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How to make Chrome warn you before closing

Tue, 08 Nov 2016 05:00:00 -0800

Personally, I don’t like browsers that throw up a warning dialog box when you try to close them with multiple tabs open. But I recently discovered that a lot of people do like this functionality, especially when they have dozens of browser tabs loaded. Unfortunately for those users, Chrome doesn't offer a warning box (even as an advanced option) on Windows.

If you want to see a warning before closing Chrome here’s a quick solution. Admittedly, it’s a bit of a hack, but it works.

Open the website Prevent Close by Germany-based developer Michael Armbruster. This website uses JavaScript to throw up a dialog box that asks you if you’re sure you want to leave that specific website.

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3 handy apps for iOS-to-Android switchers

Mon, 07 Nov 2016 03:30:00 -0800

As smoothly as my recent switch from iOS to Android went, I still felt like I had unfinished business left on my old iPhone. For example, I was annoyed that my wife’s iCloud calendar events weren’t showing up in my new Calendar app for Android, and I missed getting Find My Friend alerts whenever she left the office to head home. I was particularly bummed that I couldn’t respond to text messages from my Mac, like I could with iMessage.

With the help of a trio of essential apps, though, I’ve solved my lingering calendar and Find My Friend problems, and I’m now sending and receiving text messages from my Mac with ease. Indeed, I’m starting to like some of my new Android helper apps more than the iOS tools they’re replacing.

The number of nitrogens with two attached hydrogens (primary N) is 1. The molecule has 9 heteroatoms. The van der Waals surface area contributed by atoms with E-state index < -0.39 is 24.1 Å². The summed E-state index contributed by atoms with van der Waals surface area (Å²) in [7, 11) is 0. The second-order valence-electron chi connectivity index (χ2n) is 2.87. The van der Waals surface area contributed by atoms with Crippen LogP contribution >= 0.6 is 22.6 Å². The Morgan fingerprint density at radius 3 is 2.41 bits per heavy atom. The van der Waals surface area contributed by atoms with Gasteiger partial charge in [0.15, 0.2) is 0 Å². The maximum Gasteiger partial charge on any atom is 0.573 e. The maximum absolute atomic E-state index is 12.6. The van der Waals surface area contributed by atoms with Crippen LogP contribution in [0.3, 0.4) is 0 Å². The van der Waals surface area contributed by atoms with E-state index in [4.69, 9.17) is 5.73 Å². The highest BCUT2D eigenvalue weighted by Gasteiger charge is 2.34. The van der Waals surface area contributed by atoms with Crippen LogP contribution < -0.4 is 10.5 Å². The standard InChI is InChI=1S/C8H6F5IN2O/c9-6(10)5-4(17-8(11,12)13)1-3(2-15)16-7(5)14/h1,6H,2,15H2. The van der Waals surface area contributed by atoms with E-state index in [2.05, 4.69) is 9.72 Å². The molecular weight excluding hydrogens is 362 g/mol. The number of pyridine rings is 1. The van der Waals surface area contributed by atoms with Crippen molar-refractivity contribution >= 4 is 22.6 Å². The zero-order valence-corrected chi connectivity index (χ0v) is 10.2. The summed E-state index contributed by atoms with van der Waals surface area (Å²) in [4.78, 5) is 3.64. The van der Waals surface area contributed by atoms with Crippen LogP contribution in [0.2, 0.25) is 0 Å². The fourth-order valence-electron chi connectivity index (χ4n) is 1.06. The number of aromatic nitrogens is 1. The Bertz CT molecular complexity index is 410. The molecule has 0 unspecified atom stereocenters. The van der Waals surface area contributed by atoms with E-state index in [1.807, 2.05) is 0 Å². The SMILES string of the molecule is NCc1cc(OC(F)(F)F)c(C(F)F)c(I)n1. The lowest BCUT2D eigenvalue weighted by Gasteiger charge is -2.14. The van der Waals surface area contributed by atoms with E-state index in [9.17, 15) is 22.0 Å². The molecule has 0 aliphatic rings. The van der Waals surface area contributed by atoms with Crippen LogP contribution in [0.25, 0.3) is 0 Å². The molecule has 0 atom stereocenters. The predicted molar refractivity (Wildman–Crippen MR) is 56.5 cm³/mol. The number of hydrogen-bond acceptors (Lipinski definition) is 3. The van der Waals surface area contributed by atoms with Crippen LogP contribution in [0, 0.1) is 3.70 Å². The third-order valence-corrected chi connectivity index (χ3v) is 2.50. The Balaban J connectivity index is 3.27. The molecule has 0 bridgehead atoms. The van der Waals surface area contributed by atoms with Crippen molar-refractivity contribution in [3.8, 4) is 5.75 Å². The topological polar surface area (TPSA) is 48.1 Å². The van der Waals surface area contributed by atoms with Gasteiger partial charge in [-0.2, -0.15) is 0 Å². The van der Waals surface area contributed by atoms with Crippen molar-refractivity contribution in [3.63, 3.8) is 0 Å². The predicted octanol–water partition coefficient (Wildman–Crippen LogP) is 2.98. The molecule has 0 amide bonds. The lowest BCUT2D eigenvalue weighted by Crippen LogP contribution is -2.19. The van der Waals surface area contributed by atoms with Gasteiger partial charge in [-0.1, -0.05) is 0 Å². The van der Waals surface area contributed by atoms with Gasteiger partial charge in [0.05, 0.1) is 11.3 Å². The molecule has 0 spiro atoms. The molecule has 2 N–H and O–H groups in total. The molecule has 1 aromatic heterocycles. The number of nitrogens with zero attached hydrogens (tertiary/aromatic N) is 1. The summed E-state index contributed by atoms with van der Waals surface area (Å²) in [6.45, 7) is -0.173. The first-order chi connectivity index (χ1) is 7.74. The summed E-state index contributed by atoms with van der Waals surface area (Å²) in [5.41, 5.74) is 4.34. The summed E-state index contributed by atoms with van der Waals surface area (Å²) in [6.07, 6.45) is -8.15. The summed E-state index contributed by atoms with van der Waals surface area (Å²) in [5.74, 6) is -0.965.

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5 terminal commands every Linux newbie should know

Mon, 07 Nov 2016 03:00:00 -0800

I’m a big fan of the anime series Neon Genesis Evangelion. One of the quotes from it that stands out in my head is, “Man fears the darkness, and so he scrapes away at the edges of it with fire.” For newcomers to the world of Linux, the black screen of the terminal can seem like a deep, foreboding darkness, which is desperately replaced by a GUI whenever possible. It doesn’t have to be that way.

A graphical user interface makes modern computing more enjoyable and easier to use the majority of the time. After all, placing an Amazon order using a text-mode browser in a terminal sounds like an over-enthusiastic exercise in masochism. We like our GUIs and graphical browsers, but there are times when you’ll find yourself in the world of the command line. Like any new tool, knowing a few basics can keep your blood pressure in check when a GUI fails to start, or you need to perform maintenance.

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6 things you'll miss if you switch from iOS to Android

Thu, 03 Nov 2016 03:30:00 -0700

So I finally did it—I made the switch from iOS to Android, and I’m gleefully doing things that were never possible on my iPhone, from pinning contacts to the home screen and swiping notifications any which way, to picking a new SMS app and unlocking my phone with my face. All in all, I’m a happy camper.

But I’d be lying if I said there was nothing I missed about iOS. Indeed, there are a bunch of tiny touches on my old iPhone that I never appreciated until they were gone, like Safari’s easy-on-the-eyes Reader Mode and being able to scoot the top of the tall screen down within reach. Some of these features you can replace if you make the switch; others, though, you’ll have to do without.